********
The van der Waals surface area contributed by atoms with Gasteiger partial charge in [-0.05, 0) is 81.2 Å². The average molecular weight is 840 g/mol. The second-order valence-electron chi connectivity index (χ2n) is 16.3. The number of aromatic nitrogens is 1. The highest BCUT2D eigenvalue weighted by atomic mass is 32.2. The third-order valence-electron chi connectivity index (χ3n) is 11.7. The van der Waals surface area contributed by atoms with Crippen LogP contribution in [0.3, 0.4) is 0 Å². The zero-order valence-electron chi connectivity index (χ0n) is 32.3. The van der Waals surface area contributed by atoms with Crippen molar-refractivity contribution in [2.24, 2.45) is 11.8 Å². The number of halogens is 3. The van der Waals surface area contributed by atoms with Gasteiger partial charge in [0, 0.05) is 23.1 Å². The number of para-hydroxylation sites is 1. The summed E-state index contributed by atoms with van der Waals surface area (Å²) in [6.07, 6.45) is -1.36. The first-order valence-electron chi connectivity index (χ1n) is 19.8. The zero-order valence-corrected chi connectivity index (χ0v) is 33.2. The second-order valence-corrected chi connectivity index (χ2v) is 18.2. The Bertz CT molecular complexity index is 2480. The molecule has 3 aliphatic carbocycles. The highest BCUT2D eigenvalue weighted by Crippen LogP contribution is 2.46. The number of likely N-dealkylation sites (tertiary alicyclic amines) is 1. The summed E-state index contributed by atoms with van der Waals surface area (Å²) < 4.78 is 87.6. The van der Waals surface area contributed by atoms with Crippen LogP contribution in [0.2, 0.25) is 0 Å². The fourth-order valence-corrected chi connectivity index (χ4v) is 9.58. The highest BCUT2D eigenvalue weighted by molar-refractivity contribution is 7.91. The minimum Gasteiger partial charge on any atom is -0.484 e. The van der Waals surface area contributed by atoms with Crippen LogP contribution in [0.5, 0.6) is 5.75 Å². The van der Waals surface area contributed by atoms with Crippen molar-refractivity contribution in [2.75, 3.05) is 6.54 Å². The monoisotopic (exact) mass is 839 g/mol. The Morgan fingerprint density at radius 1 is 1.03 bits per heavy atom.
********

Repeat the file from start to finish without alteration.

The van der Waals surface area contributed by atoms with Gasteiger partial charge in [-0.05, 0) is 81.2 Å². The average molecular weight is 840 g/mol. The second-order valence-electron chi connectivity index (χ2n) is 16.3. The number of aromatic nitrogens is 1. The highest BCUT2D eigenvalue weighted by atomic mass is 32.2. The third-order valence-electron chi connectivity index (χ3n) is 11.7. The van der Waals surface area contributed by atoms with Crippen LogP contribution in [0.3, 0.4) is 0 Å². The zero-order valence-electron chi connectivity index (χ0n) is 32.3. The van der Waals surface area contributed by atoms with Crippen molar-refractivity contribution in [2.24, 2.45) is 11.8 Å². The number of halogens is 3. The van der Waals surface area contributed by atoms with Gasteiger partial charge in [0, 0.05) is 23.1 Å². The number of para-hydroxylation sites is 1. The summed E-state index contributed by atoms with van der Waals surface area (Å²) in [6.07, 6.45) is -1.36. The first-order valence-electron chi connectivity index (χ1n) is 19.8. The zero-order valence-corrected chi connectivity index (χ0v) is 33.2. The second-order valence-corrected chi connectivity index (χ2v) is 18.2. The Bertz CT molecular complexity index is 2480. The molecule has 3 aliphatic carbocycles. The highest BCUT2D eigenvalue weighted by Crippen LogP contribution is 2.46. The number of likely N-dealkylation sites (tertiary alicyclic amines) is 1. The summed E-state index contributed by atoms with van der Waals surface area (Å²) < 4.78 is 87.6. The van der Waals surface area contributed by atoms with Crippen LogP contribution in [0.2, 0.25) is 0 Å². The fourth-order valence-corrected chi connectivity index (χ4v) is 9.58. The highest BCUT2D eigenvalue weighted by molar-refractivity contribution is 7.91. The minimum Gasteiger partial charge on any atom is -0.484 e. The van der Waals surface area contributed by atoms with Crippen LogP contribution in [0.5, 0.6) is 5.75 Å². The van der Waals surface area contributed by atoms with Crippen molar-refractivity contribution in [2.75, 3.05) is 6.54 Å². The monoisotopic (exact) mass is 839 g/mol. The Morgan fingerprint density at radius 1 is 1.03 bits per heavy atom.